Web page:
{I define "creatortionista" btw, as a site or a person that intentionally distorts and misrepresents the truth, states things that are falsified by readily observable evidence and who do not correct their error when it is pointed out to them. I do this to draw a distinction between honest creationists and the ... dishonest (to be polite).}
.... to misrepresent what the science is really about, so we need to be careful and use what can readily be validated by a common source as a real definition.
Like Dictionary.com.
Wikipedia.org may be used with the caveat that it is an open source website subject to change, intentional misrepresentation or whimsical hacking type editing, and that any disagreement about it's material needs to be then substantiated by a more robust source (another on-line encyclopedia). Personally I find it useful as a "weathervane" of the common understanding of things, but prefer other standards where available.
The first sentence in your response is much more appropriately applied to your position, not mine, so I’ll repeat it here with appropriate modification. “Of course [this is evidence for evolution], because you can define “evolution” any way you want to and make it fit.
(color highlight for empHASis).
Obviously this is part of the issue right from the get go, eh? Let's look at the definition I used for evolution:
RAZD writes:
Message 9:
Evolution is change in species over time
And I also gave the dictionary definition of evolution:
For instance - dictionary.com defines evolution as:
ev·o·lu·tion
3. Biology.
a. Change in the genetic composition of a population during successive generations, as a result of natural selection acting on the genetic variation among individuals, and resulting in the development of new species.
b. The historical development of a related group of organisms; phylogeny.
My definition matches the standard biological definition 3a, albeit a trifle simplified, so I in fact have not changed it to suit my argument -- you can insert definition 3a into my argument and it remains the same.
Therefore your claim that I can change the definition to suit my argument is not born out by the facts.
For chuckles we'll also look at wikipedia:
Evolution - Wikipedia
In biology, evolution is the change in the heritable traits of a population over successive generations, as determined by the shifting allele frequencies of genes. Evolution is potentially the source of the vast diversity of life: theoretically all contemporary organisms may be related to each other through common descent as products of cumulative evolutionary changes over billions of years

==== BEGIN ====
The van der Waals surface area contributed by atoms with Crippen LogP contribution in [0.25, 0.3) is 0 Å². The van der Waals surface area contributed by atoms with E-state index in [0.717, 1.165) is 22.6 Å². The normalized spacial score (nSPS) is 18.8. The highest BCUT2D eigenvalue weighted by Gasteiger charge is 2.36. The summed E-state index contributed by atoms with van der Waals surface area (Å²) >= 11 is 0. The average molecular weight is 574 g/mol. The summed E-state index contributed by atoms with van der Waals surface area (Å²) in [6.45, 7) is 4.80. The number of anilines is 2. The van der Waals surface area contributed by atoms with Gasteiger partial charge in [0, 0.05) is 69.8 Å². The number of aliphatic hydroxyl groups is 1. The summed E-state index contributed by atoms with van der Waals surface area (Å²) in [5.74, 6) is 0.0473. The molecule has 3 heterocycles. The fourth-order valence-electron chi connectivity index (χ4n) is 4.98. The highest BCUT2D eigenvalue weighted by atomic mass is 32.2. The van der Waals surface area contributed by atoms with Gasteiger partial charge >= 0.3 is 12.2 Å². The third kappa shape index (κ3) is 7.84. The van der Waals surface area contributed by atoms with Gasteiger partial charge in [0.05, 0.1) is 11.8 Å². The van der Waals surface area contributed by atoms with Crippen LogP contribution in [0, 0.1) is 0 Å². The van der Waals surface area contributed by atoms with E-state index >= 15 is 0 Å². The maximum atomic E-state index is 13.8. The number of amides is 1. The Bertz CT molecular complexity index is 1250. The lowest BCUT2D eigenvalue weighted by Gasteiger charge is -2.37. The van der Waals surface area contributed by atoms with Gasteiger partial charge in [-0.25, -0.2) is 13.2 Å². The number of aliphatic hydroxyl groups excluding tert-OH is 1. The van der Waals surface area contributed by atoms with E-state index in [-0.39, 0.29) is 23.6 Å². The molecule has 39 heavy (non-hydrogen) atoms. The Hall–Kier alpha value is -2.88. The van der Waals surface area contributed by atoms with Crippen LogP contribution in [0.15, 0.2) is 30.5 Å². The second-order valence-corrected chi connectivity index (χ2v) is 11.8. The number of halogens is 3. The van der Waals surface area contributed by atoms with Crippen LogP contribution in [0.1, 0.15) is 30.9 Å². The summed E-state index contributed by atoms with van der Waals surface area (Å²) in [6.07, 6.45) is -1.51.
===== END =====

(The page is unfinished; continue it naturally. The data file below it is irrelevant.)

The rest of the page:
(bold in the original, color highlight for empHASis)
Notice that it says that evolution is ... basically ... the change in species over time, and that this change in species over time is potentially -- through the {mechanism\theory} of common descent -- the source all diversity in life as we know it.
Now let's turn to your definitions:
However, here is the definition of Evolution and Creation which in my experience are the most commonly accepted:
Evolution: ALL life has descended over millions of years by purely naturalistic means from a common ancestor ...
From the start we see that what you think is "evolution" is NOT in the proper definition but the theory of common descent -- a theory based on evolution being true and then taking it back logically to previous ancestral relationships. This is a common misconception on the part of creationists (and one that is intentionally promoted by creatortionistas).
... which itself came from non-life. ...
And this is abiogenesis and not evolution -- because evolution is change in species over time there must be a {species\life}at the start for evolution to apply. If you use the correct definitions you do not fall into these (semantic\conceptual) traps.
... Creation - God created the universe and all life approximately 6000 years ago according to the historical account from the bible which includes the occurrence of a worldwide flood. ...
This too is a (logically) false definition, false because it excludes many forms of creation beliefs, excluding other christian beliefs as well as all other religions.
Again, dictionary.com defines creation as:
cre·a·tion
4. Creation The divine act by which, according to various religious and philosophical traditions, the world was brought into existence.
(bold in the original)
Note that this definition shows that the fundamental christian creationism "creations" is but ONE type of MANY various religious and philosophical traditions.